what we do

The global Convention on the Elimination of All Forms of Discrimination Against Women (CEDAW) was adopted 18 December 1979 , so it just turned 40-years-old! Almost all UN member states have ratified this convention, USA is one of the very few countries that has not. Still, discrimination against women and girls is persistent. There have been great advances in anchoring women’s equal rights in laws across the world. But underlying barriers continue to exist, everywhere. To solve the challenges facing humanity, we need full participation and equal decision making rights for women and men. We document why women rights are a prerequisite for sustainable development. We support partners working to end discrimination and gender based violence. We cooperate with women’s rights and human rights organisations to advocate for rights-based policies.

Women’s rights a prerequisite for sustainable development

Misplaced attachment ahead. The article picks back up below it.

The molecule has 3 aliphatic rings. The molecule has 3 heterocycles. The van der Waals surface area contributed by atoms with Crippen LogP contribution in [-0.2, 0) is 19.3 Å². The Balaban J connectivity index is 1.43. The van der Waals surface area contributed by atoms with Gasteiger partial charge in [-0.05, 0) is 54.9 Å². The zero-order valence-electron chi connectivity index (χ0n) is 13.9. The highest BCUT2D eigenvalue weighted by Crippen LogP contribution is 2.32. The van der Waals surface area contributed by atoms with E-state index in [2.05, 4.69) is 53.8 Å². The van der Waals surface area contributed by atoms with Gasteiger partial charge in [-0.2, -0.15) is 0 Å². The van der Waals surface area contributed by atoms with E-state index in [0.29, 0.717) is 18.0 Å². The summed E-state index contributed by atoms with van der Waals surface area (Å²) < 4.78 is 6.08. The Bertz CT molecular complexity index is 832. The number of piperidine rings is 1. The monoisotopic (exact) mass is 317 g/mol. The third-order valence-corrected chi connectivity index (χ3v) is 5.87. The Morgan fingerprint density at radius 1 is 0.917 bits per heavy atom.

Women have structurally less control of resources, which often is a barrier to their equal participation and decision-making. In addition, women do many times more unpaid care work then men. Sometimes 4 times more hours than men: to produce food, to look after children, ill and elderly, to clean and cook and contribute to community work. In all countries, women earn less then men for work of same value. This gender pay gap can be as high as 90%: some female textile workers in Asia earn only 10% of the salary of their male colleagues. We promote women and men’s equal rights to decision making and to resources. We show how women when they have more rights, become leaders in sustainable development. We work with partners who are women managers of energy cooperatives, women political leaders in local and national government, women leaders of civil society. We cooperate with women’s rights movements, with scientists and UN agencies to document, monitor and advocate together, with the aim to reach equal rights in this generation.

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